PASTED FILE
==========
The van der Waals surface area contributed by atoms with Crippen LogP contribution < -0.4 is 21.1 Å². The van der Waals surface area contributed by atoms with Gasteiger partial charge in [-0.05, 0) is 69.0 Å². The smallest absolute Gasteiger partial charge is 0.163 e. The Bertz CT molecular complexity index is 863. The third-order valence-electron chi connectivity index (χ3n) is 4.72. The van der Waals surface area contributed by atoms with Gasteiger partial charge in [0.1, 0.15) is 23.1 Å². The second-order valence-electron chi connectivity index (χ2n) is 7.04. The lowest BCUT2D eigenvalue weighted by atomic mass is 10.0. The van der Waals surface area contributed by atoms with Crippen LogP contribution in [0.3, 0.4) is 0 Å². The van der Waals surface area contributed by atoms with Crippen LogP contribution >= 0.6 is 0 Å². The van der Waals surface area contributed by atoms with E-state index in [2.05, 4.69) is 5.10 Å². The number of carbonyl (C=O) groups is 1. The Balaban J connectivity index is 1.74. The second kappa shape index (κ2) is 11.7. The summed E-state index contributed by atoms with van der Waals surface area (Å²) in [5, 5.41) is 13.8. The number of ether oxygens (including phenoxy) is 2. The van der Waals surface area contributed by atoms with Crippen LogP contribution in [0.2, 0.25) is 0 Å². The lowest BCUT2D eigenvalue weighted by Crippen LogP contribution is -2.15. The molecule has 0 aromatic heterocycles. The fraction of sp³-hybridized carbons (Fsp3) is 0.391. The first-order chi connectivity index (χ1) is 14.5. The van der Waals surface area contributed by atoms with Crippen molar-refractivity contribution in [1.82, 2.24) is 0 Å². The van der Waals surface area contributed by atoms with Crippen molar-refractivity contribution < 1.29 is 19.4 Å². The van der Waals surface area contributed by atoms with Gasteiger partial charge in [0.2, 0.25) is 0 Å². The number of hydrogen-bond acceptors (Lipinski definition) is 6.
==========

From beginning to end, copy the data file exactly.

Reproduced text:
The van der Waals surface area contributed by atoms with Crippen LogP contribution < -0.4 is 21.1 Å². The van der Waals surface area contributed by atoms with Gasteiger partial charge in [-0.05, 0) is 69.0 Å². The smallest absolute Gasteiger partial charge is 0.163 e. The Bertz CT molecular complexity index is 863. The third-order valence-electron chi connectivity index (χ3n) is 4.72. The van der Waals surface area contributed by atoms with Gasteiger partial charge in [0.1, 0.15) is 23.1 Å². The second-order valence-electron chi connectivity index (χ2n) is 7.04. The lowest BCUT2D eigenvalue weighted by atomic mass is 10.0. The van der Waals surface area contributed by atoms with Crippen LogP contribution in [0.3, 0.4) is 0 Å². The van der Waals surface area contributed by atoms with Crippen LogP contribution >= 0.6 is 0 Å². The van der Waals surface area contributed by atoms with E-state index in [2.05, 4.69) is 5.10 Å². The number of carbonyl (C=O) groups is 1. The Balaban J connectivity index is 1.74. The second kappa shape index (κ2) is 11.7. The summed E-state index contributed by atoms with van der Waals surface area (Å²) in [5, 5.41) is 13.8. The number of ether oxygens (including phenoxy) is 2. The van der Waals surface area contributed by atoms with Crippen LogP contribution in [0.2, 0.25) is 0 Å². The lowest BCUT2D eigenvalue weighted by Crippen LogP contribution is -2.15. The molecule has 0 aromatic heterocycles. The fraction of sp³-hybridized carbons (Fsp3) is 0.391. The first-order chi connectivity index (χ1) is 14.5. The van der Waals surface area contributed by atoms with Crippen molar-refractivity contribution in [1.82, 2.24) is 0 Å². The van der Waals surface area contributed by atoms with Crippen molar-refractivity contribution < 1.29 is 19.4 Å². The van der Waals surface area contributed by atoms with Gasteiger partial charge in [0.2, 0.25) is 0 Å². The number of hydrogen-bond acceptors (Lipinski definition) is 6.